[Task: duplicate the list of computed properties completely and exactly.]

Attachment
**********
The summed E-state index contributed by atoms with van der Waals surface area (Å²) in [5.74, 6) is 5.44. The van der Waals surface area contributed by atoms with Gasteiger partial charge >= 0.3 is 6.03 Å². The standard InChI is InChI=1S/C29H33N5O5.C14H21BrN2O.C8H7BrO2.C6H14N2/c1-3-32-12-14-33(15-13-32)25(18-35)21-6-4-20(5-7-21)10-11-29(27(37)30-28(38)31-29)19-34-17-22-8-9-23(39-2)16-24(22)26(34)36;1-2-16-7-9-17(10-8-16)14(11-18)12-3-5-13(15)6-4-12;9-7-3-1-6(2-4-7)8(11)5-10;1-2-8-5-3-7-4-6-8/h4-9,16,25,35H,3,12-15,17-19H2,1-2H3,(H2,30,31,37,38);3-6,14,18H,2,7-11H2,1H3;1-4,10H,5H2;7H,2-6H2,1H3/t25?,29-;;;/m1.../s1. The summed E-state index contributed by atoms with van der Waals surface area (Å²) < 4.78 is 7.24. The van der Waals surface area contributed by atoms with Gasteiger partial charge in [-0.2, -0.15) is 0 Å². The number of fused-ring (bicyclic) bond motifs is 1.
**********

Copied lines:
The summed E-state index contributed by atoms with van der Waals surface area (Å²) in [5.74, 6) is 5.44. The van der Waals surface area contributed by atoms with Gasteiger partial charge >= 0.3 is 6.03 Å². The standard InChI is InChI=1S/C29H33N5O5.C14H21BrN2O.C8H7BrO2.C6H14N2/c1-3-32-12-14-33(15-13-32)25(18-35)21-6-4-20(5-7-21)10-11-29(27(37)30-28(38)31-29)19-34-17-22-8-9-23(39-2)16-24(22)26(34)36;1-2-16-7-9-17(10-8-16)14(11-18)12-3-5-13(15)6-4-12;9-7-3-1-6(2-4-7)8(11)5-10;1-2-8-5-3-7-4-6-8/h4-9,16,25,35H,3,12-15,17-19H2,1-2H3,(H2,30,31,37,38);3-6,14,18H,2,7-11H2,1H3;1-4,10H,5H2;7H,2-6H2,1H3/t25?,29-;;;/m1.../s1. The summed E-state index contributed by atoms with van der Waals surface area (Å²) < 4.78 is 7.24. The van der Waals surface area contributed by atoms with Gasteiger partial charge in [-0.2, -0.15) is 0 Å². The number of fused-ring (bicyclic) bond motifs is 1.